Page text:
Noisy vehicles targeted

FAIRMONT – Those who are proud to have the loudest pipes in town might want to think about toning it down.

Fairmont Police Deparment has announced plans to crack down on noisy exhausts on vehicles and motorcycles.

“Part of the reason is over the years, it’s one category of nuisance that the city has called on me for a lot,” said Fairmont Police Chief Greg Brolsma. “All of our community has asked us to do something about this.”

It’s a difficult violation to enforce, since the department does not have a way to accurately measure decibels, plus most vehicles are on the move when violations occur.

“I think we all know what’s excessive,” said Fairmont police officer Craig Fowler. “And there are ways to document it. There is no magic easy way, but we can tell which ones are the loud, noisy ones. We go more by the physical aspect, whether there is no muffler or baffles on a motorcycle.”

“There are several layers to the whole thing,” Brolsma said. “With mufflers, there are certain drivers that enjoy making all that noise, but they’re unaware that it bothers other people.”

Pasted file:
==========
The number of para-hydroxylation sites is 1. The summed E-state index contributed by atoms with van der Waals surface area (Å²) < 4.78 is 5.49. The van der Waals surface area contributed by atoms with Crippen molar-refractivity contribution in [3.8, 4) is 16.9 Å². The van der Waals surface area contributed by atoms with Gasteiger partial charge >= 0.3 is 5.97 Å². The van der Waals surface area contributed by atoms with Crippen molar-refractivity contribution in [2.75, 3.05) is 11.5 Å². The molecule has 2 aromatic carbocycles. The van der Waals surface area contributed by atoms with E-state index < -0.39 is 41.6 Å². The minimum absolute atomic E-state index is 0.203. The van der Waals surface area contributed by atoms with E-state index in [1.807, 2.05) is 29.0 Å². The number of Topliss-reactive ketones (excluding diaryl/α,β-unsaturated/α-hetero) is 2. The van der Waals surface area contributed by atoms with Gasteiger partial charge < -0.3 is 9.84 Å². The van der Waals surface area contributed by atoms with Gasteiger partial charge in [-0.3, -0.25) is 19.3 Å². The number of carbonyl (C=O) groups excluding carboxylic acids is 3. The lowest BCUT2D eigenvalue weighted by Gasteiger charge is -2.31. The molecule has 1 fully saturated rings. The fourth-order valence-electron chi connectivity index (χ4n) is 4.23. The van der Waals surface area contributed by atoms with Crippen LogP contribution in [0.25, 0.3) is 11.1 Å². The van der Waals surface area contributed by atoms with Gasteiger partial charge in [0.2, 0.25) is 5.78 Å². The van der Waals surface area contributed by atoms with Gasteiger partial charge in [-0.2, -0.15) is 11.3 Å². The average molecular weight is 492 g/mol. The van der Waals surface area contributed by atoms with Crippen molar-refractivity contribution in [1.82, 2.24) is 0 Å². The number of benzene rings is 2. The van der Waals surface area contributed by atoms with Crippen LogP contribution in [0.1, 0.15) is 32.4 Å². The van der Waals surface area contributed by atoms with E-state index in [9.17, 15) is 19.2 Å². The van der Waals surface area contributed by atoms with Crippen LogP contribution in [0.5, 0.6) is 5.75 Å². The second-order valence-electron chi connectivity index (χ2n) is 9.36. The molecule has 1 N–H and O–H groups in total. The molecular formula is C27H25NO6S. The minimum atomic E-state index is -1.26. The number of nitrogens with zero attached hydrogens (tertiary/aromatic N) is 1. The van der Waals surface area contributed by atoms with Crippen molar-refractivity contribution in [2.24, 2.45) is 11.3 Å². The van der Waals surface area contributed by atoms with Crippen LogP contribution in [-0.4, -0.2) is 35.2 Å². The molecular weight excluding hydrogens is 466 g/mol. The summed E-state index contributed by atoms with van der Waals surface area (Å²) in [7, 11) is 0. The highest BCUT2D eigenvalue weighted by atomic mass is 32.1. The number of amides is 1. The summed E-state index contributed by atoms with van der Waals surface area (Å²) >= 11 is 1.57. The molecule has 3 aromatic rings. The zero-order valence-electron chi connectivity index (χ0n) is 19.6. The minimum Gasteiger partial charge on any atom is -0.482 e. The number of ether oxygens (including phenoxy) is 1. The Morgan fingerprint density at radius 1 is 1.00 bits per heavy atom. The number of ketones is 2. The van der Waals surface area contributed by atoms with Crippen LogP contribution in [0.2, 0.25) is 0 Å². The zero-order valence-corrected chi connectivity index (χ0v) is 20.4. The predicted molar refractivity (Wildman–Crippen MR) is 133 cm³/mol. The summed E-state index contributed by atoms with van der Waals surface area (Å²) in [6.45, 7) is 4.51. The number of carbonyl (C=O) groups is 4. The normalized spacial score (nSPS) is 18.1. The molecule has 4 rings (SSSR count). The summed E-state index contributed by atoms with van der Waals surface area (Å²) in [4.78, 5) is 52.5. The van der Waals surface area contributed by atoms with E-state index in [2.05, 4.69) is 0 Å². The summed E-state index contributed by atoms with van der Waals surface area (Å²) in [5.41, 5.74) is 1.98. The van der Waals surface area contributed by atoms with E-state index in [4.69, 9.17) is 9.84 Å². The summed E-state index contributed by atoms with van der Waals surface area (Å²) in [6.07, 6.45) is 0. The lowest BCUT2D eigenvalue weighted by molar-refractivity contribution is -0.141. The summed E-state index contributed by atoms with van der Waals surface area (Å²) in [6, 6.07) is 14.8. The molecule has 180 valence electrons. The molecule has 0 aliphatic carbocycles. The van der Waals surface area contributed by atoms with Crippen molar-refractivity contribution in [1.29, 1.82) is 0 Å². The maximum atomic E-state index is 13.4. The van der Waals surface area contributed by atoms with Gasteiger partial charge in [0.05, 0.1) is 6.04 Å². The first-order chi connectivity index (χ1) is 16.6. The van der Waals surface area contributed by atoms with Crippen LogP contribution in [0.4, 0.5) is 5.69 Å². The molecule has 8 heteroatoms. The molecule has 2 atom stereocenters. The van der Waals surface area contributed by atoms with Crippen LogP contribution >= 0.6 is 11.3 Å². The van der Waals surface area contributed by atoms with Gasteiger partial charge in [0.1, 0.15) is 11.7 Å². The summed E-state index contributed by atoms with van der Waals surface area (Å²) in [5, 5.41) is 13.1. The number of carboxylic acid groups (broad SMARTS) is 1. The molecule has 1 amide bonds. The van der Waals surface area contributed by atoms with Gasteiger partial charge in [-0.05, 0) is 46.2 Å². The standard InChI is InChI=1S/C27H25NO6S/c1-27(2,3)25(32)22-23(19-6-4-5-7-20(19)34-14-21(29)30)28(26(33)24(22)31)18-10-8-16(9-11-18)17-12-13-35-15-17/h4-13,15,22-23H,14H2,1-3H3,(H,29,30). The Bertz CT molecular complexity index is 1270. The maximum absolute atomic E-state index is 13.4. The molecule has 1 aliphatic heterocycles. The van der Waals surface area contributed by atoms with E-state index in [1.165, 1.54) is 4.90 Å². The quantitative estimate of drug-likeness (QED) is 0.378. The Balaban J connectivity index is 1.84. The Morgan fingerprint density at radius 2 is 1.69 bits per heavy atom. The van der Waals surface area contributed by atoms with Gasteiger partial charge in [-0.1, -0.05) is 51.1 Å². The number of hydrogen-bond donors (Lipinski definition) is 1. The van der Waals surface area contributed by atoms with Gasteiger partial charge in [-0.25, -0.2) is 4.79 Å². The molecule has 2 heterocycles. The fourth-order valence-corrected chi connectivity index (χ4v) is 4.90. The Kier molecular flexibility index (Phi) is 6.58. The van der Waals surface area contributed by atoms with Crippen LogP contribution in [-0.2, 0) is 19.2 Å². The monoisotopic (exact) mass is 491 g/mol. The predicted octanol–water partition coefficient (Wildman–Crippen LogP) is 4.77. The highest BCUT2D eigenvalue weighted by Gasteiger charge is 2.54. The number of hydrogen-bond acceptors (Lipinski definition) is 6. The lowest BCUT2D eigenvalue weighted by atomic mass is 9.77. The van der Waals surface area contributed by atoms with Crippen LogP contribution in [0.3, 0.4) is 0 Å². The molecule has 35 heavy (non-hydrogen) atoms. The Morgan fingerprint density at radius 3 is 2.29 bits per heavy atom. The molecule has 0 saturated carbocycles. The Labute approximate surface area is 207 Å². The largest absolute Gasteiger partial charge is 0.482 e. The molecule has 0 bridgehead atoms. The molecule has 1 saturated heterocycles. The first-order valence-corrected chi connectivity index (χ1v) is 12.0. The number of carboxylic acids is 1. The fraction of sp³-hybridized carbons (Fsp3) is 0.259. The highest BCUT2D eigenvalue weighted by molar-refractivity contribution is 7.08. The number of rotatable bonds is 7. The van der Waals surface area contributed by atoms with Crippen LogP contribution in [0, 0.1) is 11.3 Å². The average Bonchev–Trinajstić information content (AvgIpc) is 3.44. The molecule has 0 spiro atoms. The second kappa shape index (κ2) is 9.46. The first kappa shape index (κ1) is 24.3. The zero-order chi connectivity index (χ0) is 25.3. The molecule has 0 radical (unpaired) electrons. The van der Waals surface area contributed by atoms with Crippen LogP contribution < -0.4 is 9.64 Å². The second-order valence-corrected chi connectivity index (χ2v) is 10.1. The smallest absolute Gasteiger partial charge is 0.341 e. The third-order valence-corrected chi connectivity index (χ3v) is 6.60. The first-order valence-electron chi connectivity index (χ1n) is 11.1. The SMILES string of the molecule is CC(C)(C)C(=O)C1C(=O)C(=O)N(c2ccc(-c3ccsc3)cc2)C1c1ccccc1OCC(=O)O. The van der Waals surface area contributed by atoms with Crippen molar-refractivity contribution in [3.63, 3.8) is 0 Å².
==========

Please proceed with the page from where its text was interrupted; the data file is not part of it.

Police say their enforcement gives motorists and motorcyclists who fall into this category a chance to police themselves before they potentially receive a citation.

“As bikers get ready, check the exhaust,” Fowler said. “People sometimes remove the baffles to make their bike louder. But without those in, it’s considered not having a muffler, and that’s a $130 fine. You can also be charged with a city ordinance violation, which is a misdemeanor … There is a myth that motorcycles need to be loud as a safety feature. Well, the exhaust blows out the back, so you’re not alerting those in front of you.”

There is also the matter of the driving conduct that plays in with the noise factor.

“How they are driving, if they’re cracking the throttle, and deliberatly rattling of the pipes to be a nuisance,” Fowler said.

Another target will be semi-trailer trucks.

“Jake braking is another thing we’ll be watching,” said Fairmont police officer Gene Austin.

Fairmont is not alone in targeting loud vehicles and motorcycles.

“There are many communities around the U.S. that are calling for ordinances that make it more restrictive,” Brolsma said. “So we would like to encourage people to take care of it themselves before it gets to that point.”

Police also are encouraging citizens to call in violations they witness, or to report them on the Fairmont police website:

“It’s to a point that people think they just need to deal with it, but if they got somebody revving their pipes up at 6 a.m. every morning, you can report that and we know where and when to check on that violation,” Fowler said.